Due to its many appearances in entertainment and the media, the trial is the criminal law proceeding that is best known to members of the public. Summarized in simple terms, at a criminal trial evidence will be presented, witnesses will be questioned, and oral arguments will be made. However, this simplicity is complicated by rules of criminal procedure and evidence that are very difficult to understand if you are not a trained lawyer.
A criminal trial draws on the full range of a lawyer’s knowledge and skills. Before trial, they use their knowledge of the law and their research skills to craft a strategy for attacking the Crown’s case. At trial, they use their knowledge of human behaviour and the law of evidence, their skill at persuasive public speaking, and their intuition to make arguments that will benefit their clients. Oftentimes, something may occur at trial which can totally change the trajectory of a case, and a skilled criminal defence lawyer must be prepared enough to adapt their approach to suit any new circumstances that may arise. For many lawyers, trial litigation is viewed as both the most challenging and fulfilling part of their practice, and we devote years of time and effort to be the best trial lawyers we can be. If you have been charged with a crime, and you are headed for trial, it is of the utmost importance that you obtain the services of an experienced criminal defence lawyer to defend you.
What happens at a criminal trial?
As mentioned above, at a criminal trial evidence is presented, witnesses are questioned, and oral arguments are made. There are two types of criminal trials in Canada: by jury or by judge alone.
In terms of an overview of how the process of a judge alone trial occurs procedurally, a standard trial will usually begin with the lawyer from each side making requests for any initial orders from the judge. These may include a publication ban, or the exclusion of witnesses from the courtroom. Once any orders are granted, the parties are invited to make an opening statement, with the Crown speaking first. In most cases, opening statements are not needed, but either party may choose to present one. When the opening statements have concluded, the parties will then begin to present evidence, most commonly in the form of calling witnesses to the stand to testify. Again, the Crown presents its case first, and the defence responds. When each side has presented all of their evidence, each party is invited to make a closing statement. The judge will then return to their chambers to consider their verdict. This can occur in a matter of minutes or hours, but can also take weeks or months. This depends on the complexity of the case and the approach taken by the individual judge.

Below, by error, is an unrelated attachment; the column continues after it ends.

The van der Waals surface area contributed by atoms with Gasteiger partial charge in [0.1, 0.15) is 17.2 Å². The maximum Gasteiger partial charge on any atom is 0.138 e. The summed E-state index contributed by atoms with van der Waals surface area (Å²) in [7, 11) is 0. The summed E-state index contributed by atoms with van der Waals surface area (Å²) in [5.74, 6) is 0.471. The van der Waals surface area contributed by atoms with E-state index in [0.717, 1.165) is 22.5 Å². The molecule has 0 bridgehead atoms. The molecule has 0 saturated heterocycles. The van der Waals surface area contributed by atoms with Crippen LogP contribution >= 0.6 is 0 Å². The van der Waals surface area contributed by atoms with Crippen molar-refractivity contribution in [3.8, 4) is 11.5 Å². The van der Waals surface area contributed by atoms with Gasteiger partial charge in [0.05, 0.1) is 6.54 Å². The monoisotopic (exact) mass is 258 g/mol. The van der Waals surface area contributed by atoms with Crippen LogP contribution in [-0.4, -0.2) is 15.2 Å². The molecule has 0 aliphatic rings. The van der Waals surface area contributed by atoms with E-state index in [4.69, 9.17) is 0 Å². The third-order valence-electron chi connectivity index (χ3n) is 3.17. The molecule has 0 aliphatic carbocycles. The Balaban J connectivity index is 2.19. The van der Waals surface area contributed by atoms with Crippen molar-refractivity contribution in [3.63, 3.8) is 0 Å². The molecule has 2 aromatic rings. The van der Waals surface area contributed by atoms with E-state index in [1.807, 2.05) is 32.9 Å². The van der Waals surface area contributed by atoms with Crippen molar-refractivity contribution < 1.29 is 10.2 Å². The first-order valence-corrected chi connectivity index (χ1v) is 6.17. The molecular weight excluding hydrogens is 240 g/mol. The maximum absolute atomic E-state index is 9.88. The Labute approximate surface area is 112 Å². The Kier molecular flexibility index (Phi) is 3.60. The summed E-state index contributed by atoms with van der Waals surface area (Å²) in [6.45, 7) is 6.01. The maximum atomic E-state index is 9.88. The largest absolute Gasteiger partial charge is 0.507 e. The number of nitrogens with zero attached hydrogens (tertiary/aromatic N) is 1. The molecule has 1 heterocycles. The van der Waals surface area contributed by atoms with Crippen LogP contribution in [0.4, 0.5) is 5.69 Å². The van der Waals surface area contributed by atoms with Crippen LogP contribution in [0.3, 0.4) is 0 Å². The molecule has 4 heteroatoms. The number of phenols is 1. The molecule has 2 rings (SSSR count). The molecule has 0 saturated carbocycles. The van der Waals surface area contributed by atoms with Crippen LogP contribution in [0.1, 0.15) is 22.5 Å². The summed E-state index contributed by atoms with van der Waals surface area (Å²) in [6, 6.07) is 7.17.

In a jury trial, the process is very similar, except there are added procedural steps before and at the end of trial. Before a jury trial begins, a jury selection hearing occurs. At the hearing, a group of prospective jurors will appear and be questioned, with each side assessing whether the person is suitable to serve on the jury for the case at hand. In Canada, juries are composed of 12 people. Once 12 suitable people have been found, the trial may begin. After closing statements have finished, the 12 jurors will begin their deliberations. The length of time their deliberations take is completely unpredictable. Since guilty or not guilty verdicts must be unanimous, deliberations often take a considerable amount of time.